The U.S. Department of Health and Human Services (HHS) Office for Civil Rights’ (OCR) is continuing with its recent trend towards stricter enforcement for violations of the Health Insurance Portability and Accountability Act of 1996 (HIPAA) Privacy and Security Rules. Increased enforcement actions have followed OCR investigations, most recently arising from a breach reported under the Health Information Technology for Economic and Clinical Health (HITECH) Act’s breach notification rule.
In March, Blue Cross Blue Shield of Tennessee (BCBST) agreed to pay a $1.5 million settlement related to potential violations of the HIPAA Privacy and Security Rules. This settlement resulted from a BCBST breach report that 57 unencrypted computer hard drives containing protected health information of over one million individuals were stolen from a leased facility in Tennessee. The OCR investigation revealed that BCBST had failed to implement appropriate administrative safeguards to adequately protect its health information by failing to perform the required security evaluation, and had failed to implement appropriate physical safeguards. In addition to the monetary settlement, BCBST agreed to implement a corrective action plan addressing gaps in HIPAA compliance; to review, revise, and maintain its Privacy and Security Policies and Procedures; to conduct regular and robust training for employees; and to perform monitor reviews to ensure compliance with the corrective action plan.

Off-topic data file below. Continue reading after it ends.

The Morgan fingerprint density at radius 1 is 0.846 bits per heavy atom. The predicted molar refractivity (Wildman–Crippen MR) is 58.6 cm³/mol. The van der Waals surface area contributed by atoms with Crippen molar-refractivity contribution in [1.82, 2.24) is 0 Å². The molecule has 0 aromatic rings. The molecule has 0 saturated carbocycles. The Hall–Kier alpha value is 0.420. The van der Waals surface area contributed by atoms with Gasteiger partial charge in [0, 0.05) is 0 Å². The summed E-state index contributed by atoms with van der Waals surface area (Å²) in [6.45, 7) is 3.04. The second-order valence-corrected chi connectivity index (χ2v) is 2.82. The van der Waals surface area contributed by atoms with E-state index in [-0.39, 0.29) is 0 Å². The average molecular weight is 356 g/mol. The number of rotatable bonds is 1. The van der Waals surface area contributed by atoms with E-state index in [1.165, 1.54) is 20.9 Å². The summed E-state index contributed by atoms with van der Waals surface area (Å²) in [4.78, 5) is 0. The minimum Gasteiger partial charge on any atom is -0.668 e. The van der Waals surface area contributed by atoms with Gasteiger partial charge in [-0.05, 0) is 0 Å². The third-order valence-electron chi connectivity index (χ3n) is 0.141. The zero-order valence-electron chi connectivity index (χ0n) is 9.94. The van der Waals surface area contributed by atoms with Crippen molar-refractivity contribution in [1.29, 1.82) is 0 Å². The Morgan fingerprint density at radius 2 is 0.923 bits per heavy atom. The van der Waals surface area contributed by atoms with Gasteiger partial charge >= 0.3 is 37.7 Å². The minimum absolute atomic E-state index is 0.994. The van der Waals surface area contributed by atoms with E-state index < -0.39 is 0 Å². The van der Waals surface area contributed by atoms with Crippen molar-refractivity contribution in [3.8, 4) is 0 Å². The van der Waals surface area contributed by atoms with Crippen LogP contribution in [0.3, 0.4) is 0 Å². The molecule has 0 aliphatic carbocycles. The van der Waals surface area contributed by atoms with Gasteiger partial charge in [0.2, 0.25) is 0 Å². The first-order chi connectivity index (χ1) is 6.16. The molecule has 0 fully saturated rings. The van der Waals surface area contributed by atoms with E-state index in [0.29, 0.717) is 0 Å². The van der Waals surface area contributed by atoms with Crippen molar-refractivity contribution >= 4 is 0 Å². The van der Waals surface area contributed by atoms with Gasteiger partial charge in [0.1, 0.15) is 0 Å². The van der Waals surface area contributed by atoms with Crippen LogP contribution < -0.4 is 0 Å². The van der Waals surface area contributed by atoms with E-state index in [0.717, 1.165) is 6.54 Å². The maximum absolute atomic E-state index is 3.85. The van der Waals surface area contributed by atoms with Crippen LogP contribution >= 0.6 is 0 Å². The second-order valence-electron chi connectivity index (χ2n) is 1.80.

A more recent example of this strict enforcement involved a physician practice’s agreement to pay a $100,000.00 fine and implement a corrective action plan under a Resolution Agreement with the OCR. Phoenix Cardiac Surgery, P.C., agreed to the terms of the Resolution Agreement following the OCR’s investigation of its practice of posting clinical and surgical appointments on a publicly accessible internet-based calendar. OCR initiated the investigation after receiving a complaint alleging that the practice impermissibly disclosed electronic protected health information by making it publically available on the internet. The OCR found that Phoenix Cardiac Surgery had failed to implement sufficient policies and procedures to adequately protect patient information. Further, OCR determined that Phoenix Cardiac Surgery had inadequately documented employee training with respect to Privacy and Security Rules, and failed to identify a security official, conduct a risk analysis, or obtain satisfactory assurances in Business Associate Agreements with internet-based calendar and email providers. The Resolution Agreement made clear that vendors who store and transmit patient information are business associates and must comply with the HIPAA Privacy and Security Rules. Health care providers should therefore verify that they have Business Associate Agreements in place for these types of services.
Covered entities should expect an OCR follow-up investigation after any major reporting of a breach. Those that wish to minimize their exposure to future enforcement sanctions should evaluate their policies and procedures, risk assessments, documentation (including Business Associate Agreements), and employee compliance training on HIPAA related issues at their earliest opportunity.